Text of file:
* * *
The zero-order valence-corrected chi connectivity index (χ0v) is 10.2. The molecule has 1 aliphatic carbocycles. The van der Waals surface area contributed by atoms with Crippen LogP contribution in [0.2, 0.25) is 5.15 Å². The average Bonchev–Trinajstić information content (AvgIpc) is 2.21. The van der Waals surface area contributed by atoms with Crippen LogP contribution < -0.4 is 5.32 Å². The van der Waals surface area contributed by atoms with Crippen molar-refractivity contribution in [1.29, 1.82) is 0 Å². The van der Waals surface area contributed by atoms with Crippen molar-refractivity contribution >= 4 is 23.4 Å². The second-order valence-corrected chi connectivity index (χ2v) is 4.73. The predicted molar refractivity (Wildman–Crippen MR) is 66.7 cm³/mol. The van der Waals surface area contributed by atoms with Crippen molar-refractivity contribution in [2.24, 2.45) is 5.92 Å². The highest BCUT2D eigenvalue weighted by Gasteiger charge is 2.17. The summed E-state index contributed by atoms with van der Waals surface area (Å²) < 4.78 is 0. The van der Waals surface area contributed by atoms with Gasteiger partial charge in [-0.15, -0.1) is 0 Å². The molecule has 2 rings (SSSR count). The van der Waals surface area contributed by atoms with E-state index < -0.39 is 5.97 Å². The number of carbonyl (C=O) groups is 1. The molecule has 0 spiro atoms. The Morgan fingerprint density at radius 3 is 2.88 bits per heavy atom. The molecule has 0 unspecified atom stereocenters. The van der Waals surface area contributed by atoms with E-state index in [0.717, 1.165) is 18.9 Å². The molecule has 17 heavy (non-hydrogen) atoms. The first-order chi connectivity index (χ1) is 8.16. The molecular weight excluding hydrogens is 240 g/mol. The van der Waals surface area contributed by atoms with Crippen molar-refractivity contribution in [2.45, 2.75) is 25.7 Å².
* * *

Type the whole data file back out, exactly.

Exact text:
The zero-order valence-corrected chi connectivity index (χ0v) is 10.2. The molecule has 1 aliphatic carbocycles. The van der Waals surface area contributed by atoms with Crippen LogP contribution in [0.2, 0.25) is 5.15 Å². The average Bonchev–Trinajstić information content (AvgIpc) is 2.21. The van der Waals surface area contributed by atoms with Crippen LogP contribution < -0.4 is 5.32 Å². The van der Waals surface area contributed by atoms with Crippen molar-refractivity contribution in [1.29, 1.82) is 0 Å². The van der Waals surface area contributed by atoms with Crippen molar-refractivity contribution >= 4 is 23.4 Å². The second-order valence-corrected chi connectivity index (χ2v) is 4.73. The predicted molar refractivity (Wildman–Crippen MR) is 66.7 cm³/mol. The van der Waals surface area contributed by atoms with Crippen molar-refractivity contribution in [2.24, 2.45) is 5.92 Å². The highest BCUT2D eigenvalue weighted by Gasteiger charge is 2.17. The summed E-state index contributed by atoms with van der Waals surface area (Å²) < 4.78 is 0. The van der Waals surface area contributed by atoms with Gasteiger partial charge in [-0.15, -0.1) is 0 Å². The molecule has 2 rings (SSSR count). The van der Waals surface area contributed by atoms with E-state index < -0.39 is 5.97 Å². The number of carbonyl (C=O) groups is 1. The molecule has 0 spiro atoms. The Morgan fingerprint density at radius 3 is 2.88 bits per heavy atom. The molecule has 0 unspecified atom stereocenters. The van der Waals surface area contributed by atoms with E-state index in [0.717, 1.165) is 18.9 Å². The molecule has 17 heavy (non-hydrogen) atoms. The first-order chi connectivity index (χ1) is 8.16. The molecular weight excluding hydrogens is 240 g/mol. The van der Waals surface area contributed by atoms with Crippen molar-refractivity contribution in [2.45, 2.75) is 25.7 Å².